"All His Workes Sir": John Taylor's Nonsense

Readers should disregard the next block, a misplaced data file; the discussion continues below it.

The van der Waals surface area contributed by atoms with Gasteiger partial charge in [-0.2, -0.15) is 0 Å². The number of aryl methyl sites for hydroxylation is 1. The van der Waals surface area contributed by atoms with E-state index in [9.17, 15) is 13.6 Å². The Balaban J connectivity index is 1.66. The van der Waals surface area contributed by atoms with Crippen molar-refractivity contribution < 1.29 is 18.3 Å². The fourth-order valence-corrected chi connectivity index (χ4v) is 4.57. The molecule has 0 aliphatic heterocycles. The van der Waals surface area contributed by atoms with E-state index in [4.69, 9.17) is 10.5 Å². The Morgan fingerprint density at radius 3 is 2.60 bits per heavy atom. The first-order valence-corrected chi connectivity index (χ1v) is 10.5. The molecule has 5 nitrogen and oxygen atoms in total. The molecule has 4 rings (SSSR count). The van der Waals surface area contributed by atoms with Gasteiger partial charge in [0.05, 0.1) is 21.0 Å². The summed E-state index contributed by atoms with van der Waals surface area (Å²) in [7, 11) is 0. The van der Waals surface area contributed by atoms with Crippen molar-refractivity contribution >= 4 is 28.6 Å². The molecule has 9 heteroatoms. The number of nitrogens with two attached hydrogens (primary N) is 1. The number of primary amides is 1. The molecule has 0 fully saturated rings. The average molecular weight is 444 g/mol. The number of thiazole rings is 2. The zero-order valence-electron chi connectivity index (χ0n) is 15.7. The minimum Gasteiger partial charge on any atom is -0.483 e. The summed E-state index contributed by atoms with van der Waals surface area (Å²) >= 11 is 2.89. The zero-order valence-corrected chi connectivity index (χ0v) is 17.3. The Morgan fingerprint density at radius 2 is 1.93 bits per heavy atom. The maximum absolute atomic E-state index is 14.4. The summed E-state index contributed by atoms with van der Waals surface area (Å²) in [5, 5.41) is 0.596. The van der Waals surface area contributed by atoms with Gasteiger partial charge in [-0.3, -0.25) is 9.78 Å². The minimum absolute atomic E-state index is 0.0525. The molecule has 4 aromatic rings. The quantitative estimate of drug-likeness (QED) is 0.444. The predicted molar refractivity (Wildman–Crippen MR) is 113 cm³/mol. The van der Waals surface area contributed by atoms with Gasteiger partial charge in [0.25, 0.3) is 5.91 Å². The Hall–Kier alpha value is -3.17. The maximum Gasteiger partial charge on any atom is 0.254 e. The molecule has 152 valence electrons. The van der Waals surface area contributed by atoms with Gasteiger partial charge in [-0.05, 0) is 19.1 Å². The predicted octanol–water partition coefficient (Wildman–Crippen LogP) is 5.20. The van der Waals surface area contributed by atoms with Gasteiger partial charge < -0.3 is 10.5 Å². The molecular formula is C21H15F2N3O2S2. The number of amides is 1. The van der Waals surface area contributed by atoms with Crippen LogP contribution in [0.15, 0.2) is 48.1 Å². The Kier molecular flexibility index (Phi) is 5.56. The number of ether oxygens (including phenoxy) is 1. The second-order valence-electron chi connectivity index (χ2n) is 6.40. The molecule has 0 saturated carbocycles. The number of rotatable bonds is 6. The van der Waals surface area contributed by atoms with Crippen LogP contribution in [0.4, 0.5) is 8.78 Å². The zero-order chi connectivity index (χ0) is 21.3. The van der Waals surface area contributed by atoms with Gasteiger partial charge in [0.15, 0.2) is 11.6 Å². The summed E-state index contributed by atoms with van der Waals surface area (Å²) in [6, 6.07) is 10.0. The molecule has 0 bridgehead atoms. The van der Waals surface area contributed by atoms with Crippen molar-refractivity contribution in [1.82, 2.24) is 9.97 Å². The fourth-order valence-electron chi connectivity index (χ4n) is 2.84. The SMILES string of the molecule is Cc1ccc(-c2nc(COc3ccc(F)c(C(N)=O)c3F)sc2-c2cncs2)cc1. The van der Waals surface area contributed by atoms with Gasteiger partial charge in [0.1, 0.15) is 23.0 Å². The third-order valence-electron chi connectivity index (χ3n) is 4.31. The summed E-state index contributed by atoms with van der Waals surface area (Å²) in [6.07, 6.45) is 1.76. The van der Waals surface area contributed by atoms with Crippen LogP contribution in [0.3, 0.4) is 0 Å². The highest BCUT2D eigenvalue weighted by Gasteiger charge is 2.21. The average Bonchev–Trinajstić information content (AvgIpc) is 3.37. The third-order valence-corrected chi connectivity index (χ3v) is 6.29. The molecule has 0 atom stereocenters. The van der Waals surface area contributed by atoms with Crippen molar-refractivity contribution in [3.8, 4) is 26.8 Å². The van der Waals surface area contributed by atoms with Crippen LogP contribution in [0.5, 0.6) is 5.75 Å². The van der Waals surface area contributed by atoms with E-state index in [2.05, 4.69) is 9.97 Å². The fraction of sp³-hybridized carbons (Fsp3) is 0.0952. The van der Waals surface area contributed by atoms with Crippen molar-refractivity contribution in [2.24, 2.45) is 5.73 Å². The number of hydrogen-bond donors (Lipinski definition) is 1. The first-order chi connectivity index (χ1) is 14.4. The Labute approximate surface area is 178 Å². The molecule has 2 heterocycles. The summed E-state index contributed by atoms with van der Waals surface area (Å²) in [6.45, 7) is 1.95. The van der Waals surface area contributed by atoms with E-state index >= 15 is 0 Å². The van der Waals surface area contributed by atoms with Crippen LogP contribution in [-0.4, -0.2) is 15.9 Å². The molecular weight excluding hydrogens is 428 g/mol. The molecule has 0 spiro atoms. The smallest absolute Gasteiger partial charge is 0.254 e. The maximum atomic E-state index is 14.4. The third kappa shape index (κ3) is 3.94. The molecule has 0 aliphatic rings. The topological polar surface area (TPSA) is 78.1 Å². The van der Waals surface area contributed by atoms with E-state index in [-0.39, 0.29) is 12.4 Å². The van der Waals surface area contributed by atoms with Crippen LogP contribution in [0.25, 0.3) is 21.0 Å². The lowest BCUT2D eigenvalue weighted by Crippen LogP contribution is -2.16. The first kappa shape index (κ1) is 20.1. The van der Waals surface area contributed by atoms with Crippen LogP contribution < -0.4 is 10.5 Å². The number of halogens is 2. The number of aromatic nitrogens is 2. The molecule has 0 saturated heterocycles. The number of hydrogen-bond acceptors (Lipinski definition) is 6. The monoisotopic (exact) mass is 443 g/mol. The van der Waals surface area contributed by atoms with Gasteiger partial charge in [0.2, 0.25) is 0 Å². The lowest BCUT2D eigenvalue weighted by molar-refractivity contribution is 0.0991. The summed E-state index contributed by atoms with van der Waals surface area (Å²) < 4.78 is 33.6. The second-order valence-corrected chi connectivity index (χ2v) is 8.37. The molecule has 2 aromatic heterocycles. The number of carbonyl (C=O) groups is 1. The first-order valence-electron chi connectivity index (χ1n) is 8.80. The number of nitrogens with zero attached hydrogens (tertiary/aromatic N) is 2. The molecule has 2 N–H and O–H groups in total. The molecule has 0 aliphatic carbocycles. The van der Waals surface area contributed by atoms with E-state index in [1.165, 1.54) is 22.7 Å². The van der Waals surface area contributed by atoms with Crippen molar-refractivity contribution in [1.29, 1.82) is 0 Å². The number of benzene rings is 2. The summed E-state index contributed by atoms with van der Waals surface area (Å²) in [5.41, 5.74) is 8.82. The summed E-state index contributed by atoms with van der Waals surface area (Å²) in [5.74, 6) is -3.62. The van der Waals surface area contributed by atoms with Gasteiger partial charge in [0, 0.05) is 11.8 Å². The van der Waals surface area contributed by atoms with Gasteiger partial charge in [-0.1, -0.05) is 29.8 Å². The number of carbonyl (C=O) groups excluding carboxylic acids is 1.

This paper uses the long Nonsense-writing career of Taylor to discuss the political and cultural uses of Nonsense, tracing shifts internal to the genre which testify to Taylor's increasing sense of disillusion and despair as the royalist cause for which he was so robust an apologist frays into apparently final desuetude. Early Nonsense works like the "Utopian" unknown tongue of the squibs directed at Thomas Coryate or Sir Gregory Nonsence His Newes from No Place (all republished in the 1630 Workes) are very different in aims and means from the later The Essence of Nonsence upon Sence (1653) or the baffled despair of the mock-newssheet Mercurius Nonsensicus (1648). I examine the circumstances of publication of these texts, in addition to their deployment of the forms of Nonsense to articulate the experience of The World Turn'd Upside Down (Taylor's pamphlet of 1647); specific attention is given to the linguistic texture of Taylor's Nonsense. I also consider those ways in which Taylor's own "amphibious" social position, as poet and waterman, unlearned yet a writer, implicates his own work within the very social topsy-turviness which is the cause of his unease, creating further discomforts and silences within the texts themselves.